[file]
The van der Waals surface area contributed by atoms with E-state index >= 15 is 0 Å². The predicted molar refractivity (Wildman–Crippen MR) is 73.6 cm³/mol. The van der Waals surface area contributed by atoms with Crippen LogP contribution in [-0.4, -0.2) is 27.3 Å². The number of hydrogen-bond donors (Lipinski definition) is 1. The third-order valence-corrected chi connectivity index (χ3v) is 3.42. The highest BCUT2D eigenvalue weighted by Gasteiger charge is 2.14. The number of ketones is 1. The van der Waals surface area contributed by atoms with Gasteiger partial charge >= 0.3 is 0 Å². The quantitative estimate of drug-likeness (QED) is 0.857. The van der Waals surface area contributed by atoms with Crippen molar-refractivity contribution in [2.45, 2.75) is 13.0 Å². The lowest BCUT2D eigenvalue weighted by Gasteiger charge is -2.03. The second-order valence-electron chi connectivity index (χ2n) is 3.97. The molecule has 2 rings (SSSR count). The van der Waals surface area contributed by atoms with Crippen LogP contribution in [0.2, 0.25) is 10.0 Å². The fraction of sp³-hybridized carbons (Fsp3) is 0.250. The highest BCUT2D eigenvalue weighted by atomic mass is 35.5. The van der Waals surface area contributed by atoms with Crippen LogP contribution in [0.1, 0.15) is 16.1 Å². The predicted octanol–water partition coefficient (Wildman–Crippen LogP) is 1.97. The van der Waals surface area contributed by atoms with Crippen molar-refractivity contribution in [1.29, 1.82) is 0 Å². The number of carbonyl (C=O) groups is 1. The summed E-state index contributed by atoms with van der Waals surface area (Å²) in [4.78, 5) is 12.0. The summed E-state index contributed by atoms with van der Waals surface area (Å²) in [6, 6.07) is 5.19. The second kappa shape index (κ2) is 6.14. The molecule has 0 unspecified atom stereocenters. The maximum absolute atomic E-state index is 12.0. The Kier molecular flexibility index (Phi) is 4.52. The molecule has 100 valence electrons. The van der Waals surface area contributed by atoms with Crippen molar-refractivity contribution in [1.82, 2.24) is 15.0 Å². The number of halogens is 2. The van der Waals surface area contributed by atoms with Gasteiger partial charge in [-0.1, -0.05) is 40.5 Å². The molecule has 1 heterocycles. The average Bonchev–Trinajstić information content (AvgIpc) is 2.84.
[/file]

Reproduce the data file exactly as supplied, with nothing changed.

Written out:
The van der Waals surface area contributed by atoms with E-state index >= 15 is 0 Å². The predicted molar refractivity (Wildman–Crippen MR) is 73.6 cm³/mol. The van der Waals surface area contributed by atoms with Crippen LogP contribution in [-0.4, -0.2) is 27.3 Å². The number of hydrogen-bond donors (Lipinski definition) is 1. The third-order valence-corrected chi connectivity index (χ3v) is 3.42. The highest BCUT2D eigenvalue weighted by Gasteiger charge is 2.14. The number of ketones is 1. The van der Waals surface area contributed by atoms with Gasteiger partial charge >= 0.3 is 0 Å². The quantitative estimate of drug-likeness (QED) is 0.857. The van der Waals surface area contributed by atoms with Crippen molar-refractivity contribution in [2.45, 2.75) is 13.0 Å². The lowest BCUT2D eigenvalue weighted by Gasteiger charge is -2.03. The second-order valence-electron chi connectivity index (χ2n) is 3.97. The molecule has 2 rings (SSSR count). The van der Waals surface area contributed by atoms with Crippen LogP contribution in [0.2, 0.25) is 10.0 Å². The fraction of sp³-hybridized carbons (Fsp3) is 0.250. The highest BCUT2D eigenvalue weighted by atomic mass is 35.5. The van der Waals surface area contributed by atoms with Crippen LogP contribution in [0.1, 0.15) is 16.1 Å². The predicted octanol–water partition coefficient (Wildman–Crippen LogP) is 1.97. The van der Waals surface area contributed by atoms with Crippen molar-refractivity contribution in [1.29, 1.82) is 0 Å². The number of carbonyl (C=O) groups is 1. The summed E-state index contributed by atoms with van der Waals surface area (Å²) in [4.78, 5) is 12.0. The summed E-state index contributed by atoms with van der Waals surface area (Å²) in [6, 6.07) is 5.19. The second kappa shape index (κ2) is 6.14. The molecule has 0 unspecified atom stereocenters. The maximum absolute atomic E-state index is 12.0. The Kier molecular flexibility index (Phi) is 4.52. The molecule has 100 valence electrons. The van der Waals surface area contributed by atoms with Crippen molar-refractivity contribution in [1.82, 2.24) is 15.0 Å². The number of halogens is 2. The van der Waals surface area contributed by atoms with Gasteiger partial charge in [-0.1, -0.05) is 40.5 Å². The molecule has 1 heterocycles. The average Bonchev–Trinajstić information content (AvgIpc) is 2.84.